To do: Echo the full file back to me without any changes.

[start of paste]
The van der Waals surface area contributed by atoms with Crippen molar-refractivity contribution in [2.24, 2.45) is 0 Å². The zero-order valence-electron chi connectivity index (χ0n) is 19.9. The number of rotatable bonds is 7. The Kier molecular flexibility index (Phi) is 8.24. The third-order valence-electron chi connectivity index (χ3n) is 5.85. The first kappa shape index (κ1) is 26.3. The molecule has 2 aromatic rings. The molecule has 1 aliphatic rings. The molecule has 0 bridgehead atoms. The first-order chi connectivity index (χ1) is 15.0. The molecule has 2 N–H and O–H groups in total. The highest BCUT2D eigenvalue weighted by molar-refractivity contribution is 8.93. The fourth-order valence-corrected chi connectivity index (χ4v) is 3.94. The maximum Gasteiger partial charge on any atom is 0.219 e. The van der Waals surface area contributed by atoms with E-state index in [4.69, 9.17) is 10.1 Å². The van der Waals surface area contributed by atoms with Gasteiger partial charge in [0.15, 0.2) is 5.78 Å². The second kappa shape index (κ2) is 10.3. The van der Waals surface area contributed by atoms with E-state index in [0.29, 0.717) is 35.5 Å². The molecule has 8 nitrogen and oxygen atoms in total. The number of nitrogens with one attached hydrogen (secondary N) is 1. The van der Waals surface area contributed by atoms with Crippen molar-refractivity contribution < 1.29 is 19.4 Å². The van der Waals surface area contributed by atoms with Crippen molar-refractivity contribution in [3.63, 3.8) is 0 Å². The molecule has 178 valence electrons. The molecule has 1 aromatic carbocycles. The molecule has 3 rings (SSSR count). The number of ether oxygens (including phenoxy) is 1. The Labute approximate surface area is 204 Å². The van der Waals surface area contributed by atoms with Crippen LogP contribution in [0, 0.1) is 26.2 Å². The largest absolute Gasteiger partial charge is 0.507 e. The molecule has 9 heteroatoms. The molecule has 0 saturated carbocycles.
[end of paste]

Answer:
The van der Waals surface area contributed by atoms with Crippen molar-refractivity contribution in [2.24, 2.45) is 0 Å². The zero-order valence-electron chi connectivity index (χ0n) is 19.9. The number of rotatable bonds is 7. The Kier molecular flexibility index (Phi) is 8.24. The third-order valence-electron chi connectivity index (χ3n) is 5.85. The first kappa shape index (κ1) is 26.3. The molecule has 2 aromatic rings. The molecule has 1 aliphatic rings. The molecule has 0 bridgehead atoms. The first-order chi connectivity index (χ1) is 15.0. The molecule has 2 N–H and O–H groups in total. The highest BCUT2D eigenvalue weighted by molar-refractivity contribution is 8.93. The fourth-order valence-corrected chi connectivity index (χ4v) is 3.94. The maximum Gasteiger partial charge on any atom is 0.219 e. The van der Waals surface area contributed by atoms with E-state index in [4.69, 9.17) is 10.1 Å². The van der Waals surface area contributed by atoms with Gasteiger partial charge in [0.15, 0.2) is 5.78 Å². The second kappa shape index (κ2) is 10.3. The van der Waals surface area contributed by atoms with E-state index in [0.29, 0.717) is 35.5 Å². The molecule has 8 nitrogen and oxygen atoms in total. The number of nitrogens with one attached hydrogen (secondary N) is 1. The van der Waals surface area contributed by atoms with Crippen molar-refractivity contribution < 1.29 is 19.4 Å². The van der Waals surface area contributed by atoms with Crippen molar-refractivity contribution in [3.63, 3.8) is 0 Å². The molecule has 178 valence electrons. The molecule has 1 aromatic carbocycles. The molecule has 3 rings (SSSR count). The number of ether oxygens (including phenoxy) is 1. The Labute approximate surface area is 204 Å². The van der Waals surface area contributed by atoms with Crippen LogP contribution in [0, 0.1) is 26.2 Å². The largest absolute Gasteiger partial charge is 0.507 e. The molecule has 9 heteroatoms. The molecule has 0 saturated carbocycles.